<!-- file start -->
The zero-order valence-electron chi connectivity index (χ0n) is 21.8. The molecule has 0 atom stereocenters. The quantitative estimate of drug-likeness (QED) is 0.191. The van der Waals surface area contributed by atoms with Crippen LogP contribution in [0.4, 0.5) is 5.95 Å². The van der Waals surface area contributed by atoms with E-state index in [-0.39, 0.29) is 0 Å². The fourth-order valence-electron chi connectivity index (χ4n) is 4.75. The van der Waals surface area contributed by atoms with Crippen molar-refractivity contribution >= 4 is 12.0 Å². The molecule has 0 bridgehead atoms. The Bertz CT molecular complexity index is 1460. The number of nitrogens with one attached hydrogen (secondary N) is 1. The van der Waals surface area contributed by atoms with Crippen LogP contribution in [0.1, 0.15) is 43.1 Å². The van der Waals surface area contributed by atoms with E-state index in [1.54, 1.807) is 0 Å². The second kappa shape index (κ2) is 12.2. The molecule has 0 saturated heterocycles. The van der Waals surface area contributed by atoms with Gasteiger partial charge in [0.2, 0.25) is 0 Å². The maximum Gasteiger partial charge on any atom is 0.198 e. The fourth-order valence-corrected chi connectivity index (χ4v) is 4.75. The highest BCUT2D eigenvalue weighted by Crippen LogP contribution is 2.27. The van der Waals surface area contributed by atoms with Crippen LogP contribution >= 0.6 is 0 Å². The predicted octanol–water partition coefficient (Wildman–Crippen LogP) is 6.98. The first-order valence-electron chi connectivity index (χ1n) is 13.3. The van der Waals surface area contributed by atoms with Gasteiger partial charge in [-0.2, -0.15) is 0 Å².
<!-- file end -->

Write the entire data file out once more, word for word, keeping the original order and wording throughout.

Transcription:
The zero-order valence-electron chi connectivity index (χ0n) is 21.8. The molecule has 0 atom stereocenters. The quantitative estimate of drug-likeness (QED) is 0.191. The van der Waals surface area contributed by atoms with Crippen LogP contribution in [0.4, 0.5) is 5.95 Å². The van der Waals surface area contributed by atoms with E-state index in [-0.39, 0.29) is 0 Å². The fourth-order valence-electron chi connectivity index (χ4n) is 4.75. The van der Waals surface area contributed by atoms with Crippen molar-refractivity contribution >= 4 is 12.0 Å². The molecule has 0 bridgehead atoms. The Bertz CT molecular complexity index is 1460. The number of nitrogens with one attached hydrogen (secondary N) is 1. The van der Waals surface area contributed by atoms with Crippen LogP contribution in [0.1, 0.15) is 43.1 Å². The van der Waals surface area contributed by atoms with E-state index in [1.54, 1.807) is 0 Å². The second kappa shape index (κ2) is 12.2. The molecule has 0 saturated heterocycles. The van der Waals surface area contributed by atoms with Gasteiger partial charge in [0.2, 0.25) is 0 Å². The maximum Gasteiger partial charge on any atom is 0.198 e. The fourth-order valence-corrected chi connectivity index (χ4v) is 4.75. The highest BCUT2D eigenvalue weighted by Crippen LogP contribution is 2.27. The van der Waals surface area contributed by atoms with Crippen LogP contribution >= 0.6 is 0 Å². The predicted octanol–water partition coefficient (Wildman–Crippen LogP) is 6.98. The first-order valence-electron chi connectivity index (χ1n) is 13.3. The van der Waals surface area contributed by atoms with Gasteiger partial charge in [-0.2, -0.15) is 0 Å².